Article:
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Dr. Eric Brown from IBM Research preps four members of congress - Jared Polis (D-Colo.), Bill Cassidy (R-La.), Jim Himes (D-Conn.), Rush Holt (D-N.J.) - for an exhibition game against IBM's Watson on Monday, Feb. 28, 2011.  The match fostered a conversation among government leaders about the importance of IT to U.S. global competitiveness and encouraged greater focus on math and science education.   Final score: Watson $40,300, Congressional Members $30,000. (Photo credit: Tom Briglia/Feature Photo Service for IBM)

Dr. Eric Brown from IBM Research preps four members of congress - Jared Polis (D-Colo.), Bill Cassidy (R-La.), Jim Himes (D-Conn.), Rush Holt (D-N.J.) - for an exhibition game against IBM's Watson on Monday, Feb. 28, 2011. The match fostered a conversation among government leaders about the importance of IT to U.S. global competitiveness and encouraged greater focus on math and science education. Final score: Watson $40,300, Congressional Members $30,000. (Photo credit: Tom Briglia/Feature Photo Service for IBM)

Coming off the heels of its recent Jeopardy! win, IBM’s Watson computing system faced off against Congress last night for an exhibition match in Washington with five U.S.Congress members.

The bipartisan group put politics aside to test their trivia knowledge and foster conversations about the importance of IT to U.S. global competitiveness and encourage greater focus on math and science education.

The first of three practice rounds pitted Watson against Congressman Bill Cassidy, a Republican representing Louisiana’s 6th congressional district and Representative Rush Holt, a Democrat representing New Jersey’s 12th congressional district.  A doctor from Baton Rouge, Cassidy posted $1,000 to the board, but it was Representative Holt, a five-time Jeopardy! winner who gave Watson stiff competition.  Holt earned $8,600 against Watson’s $6,200 before the game progressed to Double Jeopardy.

Nan Hayworth (R-N.Y.), IBM's Watson, Jim Himes (D-Conn.), Nan Hayworth (R-N.Y.) during an exhibition match in Washington

Nan Hayworth (R-N.Y.), IBM's Watson, Jim Himes (D-Conn.), during an exhibition match in Washington

Next up, Representative Jared Polis from Colorado’s 2nd congressional district took on Watson and fellow house Democrat Jim Himes from Connecticut’s 4th district for the second practice round.  A Harvard graduate and Rhodes scholar, Himes relied heavily on his book smarts to post $7,600 and Polis stayed competitive with $6,800.  But Watson, a surprising fashionista, went on a tear during the “Always in Fashion” category racking up $22,500.

Bill Cassidy (R-La.), IBM's Watson, and Rush Holt (D-N.J.) during an exhibition match in Washington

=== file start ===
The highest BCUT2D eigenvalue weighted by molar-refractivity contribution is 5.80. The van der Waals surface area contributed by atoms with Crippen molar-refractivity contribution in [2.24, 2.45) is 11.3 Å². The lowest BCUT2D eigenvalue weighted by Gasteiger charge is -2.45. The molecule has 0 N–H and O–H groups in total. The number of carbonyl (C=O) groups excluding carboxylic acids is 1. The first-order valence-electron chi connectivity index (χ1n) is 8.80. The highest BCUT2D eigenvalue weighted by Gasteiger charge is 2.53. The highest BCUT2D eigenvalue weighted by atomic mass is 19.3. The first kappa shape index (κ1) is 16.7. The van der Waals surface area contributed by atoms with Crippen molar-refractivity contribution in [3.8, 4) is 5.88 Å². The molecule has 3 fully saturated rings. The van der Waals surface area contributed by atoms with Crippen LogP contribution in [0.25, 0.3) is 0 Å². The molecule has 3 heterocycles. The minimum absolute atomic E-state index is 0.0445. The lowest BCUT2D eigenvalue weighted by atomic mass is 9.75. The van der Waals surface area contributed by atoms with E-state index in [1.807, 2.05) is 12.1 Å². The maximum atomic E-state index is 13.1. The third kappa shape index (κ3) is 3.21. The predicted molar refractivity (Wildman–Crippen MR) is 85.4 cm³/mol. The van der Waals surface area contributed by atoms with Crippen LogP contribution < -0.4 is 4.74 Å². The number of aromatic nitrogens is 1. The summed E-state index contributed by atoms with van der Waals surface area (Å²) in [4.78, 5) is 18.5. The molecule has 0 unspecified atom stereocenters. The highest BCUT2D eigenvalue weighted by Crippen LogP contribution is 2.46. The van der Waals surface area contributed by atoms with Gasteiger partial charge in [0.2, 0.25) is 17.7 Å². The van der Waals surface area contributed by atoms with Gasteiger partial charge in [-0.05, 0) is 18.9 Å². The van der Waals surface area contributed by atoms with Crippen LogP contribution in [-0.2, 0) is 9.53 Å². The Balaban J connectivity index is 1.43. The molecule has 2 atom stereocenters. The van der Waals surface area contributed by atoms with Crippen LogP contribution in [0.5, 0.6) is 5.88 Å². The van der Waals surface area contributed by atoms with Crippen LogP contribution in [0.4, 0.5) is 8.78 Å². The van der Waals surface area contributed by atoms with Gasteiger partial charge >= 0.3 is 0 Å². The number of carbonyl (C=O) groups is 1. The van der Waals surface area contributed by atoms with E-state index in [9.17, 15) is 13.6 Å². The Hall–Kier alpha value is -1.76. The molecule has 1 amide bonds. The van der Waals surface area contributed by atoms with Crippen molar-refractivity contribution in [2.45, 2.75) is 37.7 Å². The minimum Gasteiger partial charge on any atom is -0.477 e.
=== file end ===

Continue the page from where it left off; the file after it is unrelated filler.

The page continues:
Bill Cassidy (R-La.), IBM's Watson, and Rush Holt (D-N.J.) during an exhibition match in Washington

With Watson’s victory close at hand, Representative Himes took to the podium again, undeterred in the third and final round.  Joined by Republican Representative Nan Hayworth, from New York’s 19th district — the birthplace of Watson where much IBM’s research and development was conducted — the two Northeastern members made a valiant effort before Watson closed out the final round of the exhibition match.

Final score:  Watson $40,300, Congressional Members $30,000.
But the informal game wasn’t all fun and games.  “This practice match is more than a trivia contest,” said Christopher Padilla, Vice President, IBM Governmental Programs.  “The technology behind Watson represents a major advancement in computing.  In the data intensive environment of government, this type of technology can help organizations make better decisions and improve how government helps its citizens.”

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9 Comments
 
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August 30, 2011
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Posted by: Meblarstwo
 
March 11, 2011
4:10 pm

Have to milk the publicity and momentum as much as possible, as it is well deserved. I was so impressed and inspired by IBM Watson. It is even bigger than Deep Blue in chess. I am following with interest on the next steps for IBM Watson as it indulges in the healthcare diagnostics arena in the immediate future, and who knows what else in the fullness of time.


Posted by: David
 
March 3, 2011
3:20 pm

Competition between man and machine and the relative merits of each is how CyberDyne Systems got off-track back in the mid-80′s, and we all know how that turned out.


Posted by: John Connor
 
March 3, 2011
2:58 pm

It’s impressive. Ken Jennings got a round on Watson too I think. But remember, ya don’t ‘win’ Jeopardy with just one round. Still, your congressman is a pretty smart guy!


Posted by: Rick Lobo
 
March 2, 2011
3:47 pm

hah! I notice you don’t come right out and state the most impressive feat of the day:
Congressman Rush Holt *beat* Watson! Watson lost! Watson was defeated by a human being!

He’s my Congressman and we’re very proud of him. Cong. Holt is also a five-time Jeopardy champion, an astrophysicist, and a superb human being and Democrat.


Posted by: Louise Mowder
 
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January 22, 2014
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March 1, 2011
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